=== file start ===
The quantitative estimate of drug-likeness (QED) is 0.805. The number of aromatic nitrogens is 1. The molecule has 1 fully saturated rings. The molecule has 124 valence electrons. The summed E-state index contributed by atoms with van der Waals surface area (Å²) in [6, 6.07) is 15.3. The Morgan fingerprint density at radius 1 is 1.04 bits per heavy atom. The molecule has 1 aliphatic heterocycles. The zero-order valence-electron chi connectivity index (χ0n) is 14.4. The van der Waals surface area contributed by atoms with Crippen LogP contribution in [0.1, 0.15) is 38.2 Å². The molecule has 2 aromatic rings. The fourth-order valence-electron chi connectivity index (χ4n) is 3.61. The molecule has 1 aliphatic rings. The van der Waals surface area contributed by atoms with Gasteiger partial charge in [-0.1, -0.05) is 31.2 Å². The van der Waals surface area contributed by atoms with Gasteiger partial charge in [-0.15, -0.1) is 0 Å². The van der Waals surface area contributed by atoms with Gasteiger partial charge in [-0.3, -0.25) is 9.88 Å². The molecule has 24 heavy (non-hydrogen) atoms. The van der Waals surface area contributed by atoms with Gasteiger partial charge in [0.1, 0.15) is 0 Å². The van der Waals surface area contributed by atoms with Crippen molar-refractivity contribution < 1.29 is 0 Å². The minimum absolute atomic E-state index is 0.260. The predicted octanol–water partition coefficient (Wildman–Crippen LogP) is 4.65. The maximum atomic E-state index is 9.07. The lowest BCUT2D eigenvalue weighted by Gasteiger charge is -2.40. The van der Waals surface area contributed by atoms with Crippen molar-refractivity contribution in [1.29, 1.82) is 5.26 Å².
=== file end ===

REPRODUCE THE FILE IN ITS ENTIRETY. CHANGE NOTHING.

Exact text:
The quantitative estimate of drug-likeness (QED) is 0.805. The number of aromatic nitrogens is 1. The molecule has 1 fully saturated rings. The molecule has 124 valence electrons. The summed E-state index contributed by atoms with van der Waals surface area (Å²) in [6, 6.07) is 15.3. The Morgan fingerprint density at radius 1 is 1.04 bits per heavy atom. The molecule has 1 aliphatic heterocycles. The zero-order valence-electron chi connectivity index (χ0n) is 14.4. The van der Waals surface area contributed by atoms with Crippen LogP contribution in [0.1, 0.15) is 38.2 Å². The molecule has 2 aromatic rings. The fourth-order valence-electron chi connectivity index (χ4n) is 3.61. The molecule has 1 aliphatic rings. The van der Waals surface area contributed by atoms with Gasteiger partial charge in [-0.1, -0.05) is 31.2 Å². The van der Waals surface area contributed by atoms with Gasteiger partial charge in [-0.15, -0.1) is 0 Å². The van der Waals surface area contributed by atoms with Gasteiger partial charge in [-0.3, -0.25) is 9.88 Å². The molecule has 24 heavy (non-hydrogen) atoms. The van der Waals surface area contributed by atoms with Gasteiger partial charge in [0.1, 0.15) is 0 Å². The van der Waals surface area contributed by atoms with Crippen molar-refractivity contribution < 1.29 is 0 Å². The minimum absolute atomic E-state index is 0.260. The predicted octanol–water partition coefficient (Wildman–Crippen LogP) is 4.65. The maximum atomic E-state index is 9.07. The lowest BCUT2D eigenvalue weighted by Gasteiger charge is -2.40. The van der Waals surface area contributed by atoms with Crippen molar-refractivity contribution in [1.29, 1.82) is 5.26 Å².